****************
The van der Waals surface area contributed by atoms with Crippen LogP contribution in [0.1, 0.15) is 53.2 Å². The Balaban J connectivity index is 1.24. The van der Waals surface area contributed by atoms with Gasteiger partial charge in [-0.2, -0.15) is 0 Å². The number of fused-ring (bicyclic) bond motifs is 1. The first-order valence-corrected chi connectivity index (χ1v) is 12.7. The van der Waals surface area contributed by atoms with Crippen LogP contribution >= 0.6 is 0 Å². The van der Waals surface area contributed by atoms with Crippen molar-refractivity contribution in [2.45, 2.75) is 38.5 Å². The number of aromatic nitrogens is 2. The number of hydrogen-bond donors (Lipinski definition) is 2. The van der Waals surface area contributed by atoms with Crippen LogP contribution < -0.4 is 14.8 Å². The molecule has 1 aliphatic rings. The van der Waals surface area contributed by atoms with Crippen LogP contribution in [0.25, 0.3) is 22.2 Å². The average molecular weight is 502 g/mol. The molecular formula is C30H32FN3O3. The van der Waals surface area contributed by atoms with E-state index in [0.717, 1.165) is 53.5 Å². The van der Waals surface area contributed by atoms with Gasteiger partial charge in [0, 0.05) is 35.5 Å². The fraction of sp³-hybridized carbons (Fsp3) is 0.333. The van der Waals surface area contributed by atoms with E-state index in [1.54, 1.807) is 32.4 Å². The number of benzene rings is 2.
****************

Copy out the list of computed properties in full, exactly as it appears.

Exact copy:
The van der Waals surface area contributed by atoms with Crippen LogP contribution in [0.1, 0.15) is 53.2 Å². The Balaban J connectivity index is 1.24. The van der Waals surface area contributed by atoms with Gasteiger partial charge in [-0.2, -0.15) is 0 Å². The number of fused-ring (bicyclic) bond motifs is 1. The first-order valence-corrected chi connectivity index (χ1v) is 12.7. The van der Waals surface area contributed by atoms with Crippen LogP contribution >= 0.6 is 0 Å². The van der Waals surface area contributed by atoms with Crippen molar-refractivity contribution in [2.45, 2.75) is 38.5 Å². The number of aromatic nitrogens is 2. The number of hydrogen-bond donors (Lipinski definition) is 2. The van der Waals surface area contributed by atoms with Crippen LogP contribution < -0.4 is 14.8 Å². The molecule has 1 aliphatic rings. The van der Waals surface area contributed by atoms with Crippen LogP contribution in [0.25, 0.3) is 22.2 Å². The average molecular weight is 502 g/mol. The molecular formula is C30H32FN3O3. The van der Waals surface area contributed by atoms with E-state index in [0.717, 1.165) is 53.5 Å². The van der Waals surface area contributed by atoms with Gasteiger partial charge in [0, 0.05) is 35.5 Å². The fraction of sp³-hybridized carbons (Fsp3) is 0.333. The van der Waals surface area contributed by atoms with E-state index in [1.54, 1.807) is 32.4 Å². The number of benzene rings is 2.